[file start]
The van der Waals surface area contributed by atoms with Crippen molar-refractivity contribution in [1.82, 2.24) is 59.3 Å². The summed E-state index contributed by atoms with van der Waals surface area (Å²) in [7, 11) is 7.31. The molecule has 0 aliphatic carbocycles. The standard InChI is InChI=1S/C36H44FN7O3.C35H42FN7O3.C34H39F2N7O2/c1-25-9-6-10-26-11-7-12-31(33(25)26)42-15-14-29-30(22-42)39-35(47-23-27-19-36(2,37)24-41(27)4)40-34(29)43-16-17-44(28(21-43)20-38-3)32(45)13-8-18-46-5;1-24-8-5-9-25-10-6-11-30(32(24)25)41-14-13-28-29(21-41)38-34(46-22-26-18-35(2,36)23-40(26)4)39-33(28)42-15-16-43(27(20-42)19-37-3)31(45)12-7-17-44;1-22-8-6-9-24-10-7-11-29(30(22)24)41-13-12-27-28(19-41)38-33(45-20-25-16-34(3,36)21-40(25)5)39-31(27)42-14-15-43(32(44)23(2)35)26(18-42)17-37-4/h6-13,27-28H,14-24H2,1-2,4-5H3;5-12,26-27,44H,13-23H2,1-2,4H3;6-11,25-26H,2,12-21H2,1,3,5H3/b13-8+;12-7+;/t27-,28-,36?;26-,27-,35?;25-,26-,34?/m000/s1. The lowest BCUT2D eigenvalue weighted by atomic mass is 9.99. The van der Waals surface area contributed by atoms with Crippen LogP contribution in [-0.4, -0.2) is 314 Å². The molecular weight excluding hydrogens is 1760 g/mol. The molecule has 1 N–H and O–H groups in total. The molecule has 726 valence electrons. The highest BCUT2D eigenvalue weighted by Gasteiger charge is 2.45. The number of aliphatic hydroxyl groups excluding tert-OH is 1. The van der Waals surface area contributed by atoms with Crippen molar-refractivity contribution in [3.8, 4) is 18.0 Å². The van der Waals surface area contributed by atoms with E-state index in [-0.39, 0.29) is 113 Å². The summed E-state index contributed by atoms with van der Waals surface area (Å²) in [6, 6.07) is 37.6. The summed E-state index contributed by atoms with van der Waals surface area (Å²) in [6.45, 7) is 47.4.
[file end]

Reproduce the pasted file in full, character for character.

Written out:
The van der Waals surface area contributed by atoms with Crippen molar-refractivity contribution in [1.82, 2.24) is 59.3 Å². The summed E-state index contributed by atoms with van der Waals surface area (Å²) in [7, 11) is 7.31. The molecule has 0 aliphatic carbocycles. The standard InChI is InChI=1S/C36H44FN7O3.C35H42FN7O3.C34H39F2N7O2/c1-25-9-6-10-26-11-7-12-31(33(25)26)42-15-14-29-30(22-42)39-35(47-23-27-19-36(2,37)24-41(27)4)40-34(29)43-16-17-44(28(21-43)20-38-3)32(45)13-8-18-46-5;1-24-8-5-9-25-10-6-11-30(32(24)25)41-14-13-28-29(21-41)38-34(46-22-26-18-35(2,36)23-40(26)4)39-33(28)42-15-16-43(27(20-42)19-37-3)31(45)12-7-17-44;1-22-8-6-9-24-10-7-11-29(30(22)24)41-13-12-27-28(19-41)38-33(45-20-25-16-34(3,36)21-40(25)5)39-31(27)42-14-15-43(32(44)23(2)35)26(18-42)17-37-4/h6-13,27-28H,14-24H2,1-2,4-5H3;5-12,26-27,44H,13-23H2,1-2,4H3;6-11,25-26H,2,12-21H2,1,3,5H3/b13-8+;12-7+;/t27-,28-,36?;26-,27-,35?;25-,26-,34?/m000/s1. The lowest BCUT2D eigenvalue weighted by atomic mass is 9.99. The van der Waals surface area contributed by atoms with Crippen LogP contribution in [-0.4, -0.2) is 314 Å². The molecular weight excluding hydrogens is 1760 g/mol. The molecule has 1 N–H and O–H groups in total. The molecule has 726 valence electrons. The highest BCUT2D eigenvalue weighted by Gasteiger charge is 2.45. The number of aliphatic hydroxyl groups excluding tert-OH is 1. The van der Waals surface area contributed by atoms with Crippen molar-refractivity contribution in [3.8, 4) is 18.0 Å². The van der Waals surface area contributed by atoms with E-state index in [-0.39, 0.29) is 113 Å². The summed E-state index contributed by atoms with van der Waals surface area (Å²) in [6, 6.07) is 37.6. The summed E-state index contributed by atoms with van der Waals surface area (Å²) in [6.45, 7) is 47.4.